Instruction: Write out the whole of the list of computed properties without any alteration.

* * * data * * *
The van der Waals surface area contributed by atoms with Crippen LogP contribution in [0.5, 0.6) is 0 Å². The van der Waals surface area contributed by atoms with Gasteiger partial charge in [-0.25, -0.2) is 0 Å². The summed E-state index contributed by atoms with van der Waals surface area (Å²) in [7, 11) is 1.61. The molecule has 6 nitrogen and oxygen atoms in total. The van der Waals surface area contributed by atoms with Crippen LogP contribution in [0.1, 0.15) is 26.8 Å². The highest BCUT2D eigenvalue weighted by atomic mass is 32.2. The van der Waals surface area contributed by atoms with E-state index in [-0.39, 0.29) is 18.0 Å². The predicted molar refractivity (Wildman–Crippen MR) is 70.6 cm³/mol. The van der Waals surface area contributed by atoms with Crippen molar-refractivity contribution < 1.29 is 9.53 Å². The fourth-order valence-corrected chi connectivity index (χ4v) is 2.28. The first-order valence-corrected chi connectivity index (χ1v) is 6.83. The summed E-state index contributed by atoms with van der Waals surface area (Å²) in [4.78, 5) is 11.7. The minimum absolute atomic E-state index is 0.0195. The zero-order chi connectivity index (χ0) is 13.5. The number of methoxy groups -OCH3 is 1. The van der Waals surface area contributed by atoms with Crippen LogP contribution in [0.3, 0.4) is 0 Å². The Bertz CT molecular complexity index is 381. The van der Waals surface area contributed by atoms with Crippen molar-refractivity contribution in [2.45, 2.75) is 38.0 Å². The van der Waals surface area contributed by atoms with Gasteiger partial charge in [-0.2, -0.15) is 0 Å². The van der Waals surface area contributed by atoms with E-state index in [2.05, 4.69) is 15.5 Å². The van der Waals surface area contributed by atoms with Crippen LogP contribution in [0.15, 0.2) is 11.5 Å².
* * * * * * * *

The van der Waals surface area contributed by atoms with Crippen LogP contribution in [0.5, 0.6) is 0 Å². The van der Waals surface area contributed by atoms with Gasteiger partial charge in [-0.25, -0.2) is 0 Å². The summed E-state index contributed by atoms with van der Waals surface area (Å²) in [7, 11) is 1.61. The molecule has 6 nitrogen and oxygen atoms in total. The van der Waals surface area contributed by atoms with Crippen LogP contribution in [0.1, 0.15) is 26.8 Å². The highest BCUT2D eigenvalue weighted by atomic mass is 32.2. The van der Waals surface area contributed by atoms with E-state index in [-0.39, 0.29) is 18.0 Å². The predicted molar refractivity (Wildman–Crippen MR) is 70.6 cm³/mol. The van der Waals surface area contributed by atoms with Crippen molar-refractivity contribution < 1.29 is 9.53 Å². The fourth-order valence-corrected chi connectivity index (χ4v) is 2.28. The first-order valence-corrected chi connectivity index (χ1v) is 6.83. The summed E-state index contributed by atoms with van der Waals surface area (Å²) in [4.78, 5) is 11.7. The minimum absolute atomic E-state index is 0.0195. The zero-order chi connectivity index (χ0) is 13.5. The number of methoxy groups -OCH3 is 1. The van der Waals surface area contributed by atoms with Crippen LogP contribution in [0.3, 0.4) is 0 Å². The Bertz CT molecular complexity index is 381. The van der Waals surface area contributed by atoms with Crippen molar-refractivity contribution in [2.45, 2.75) is 38.0 Å². The van der Waals surface area contributed by atoms with Gasteiger partial charge in [-0.2, -0.15) is 0 Å². The van der Waals surface area contributed by atoms with E-state index in [2.05, 4.69) is 15.5 Å². The van der Waals surface area contributed by atoms with Crippen LogP contribution in [0.15, 0.2) is 11.5 Å².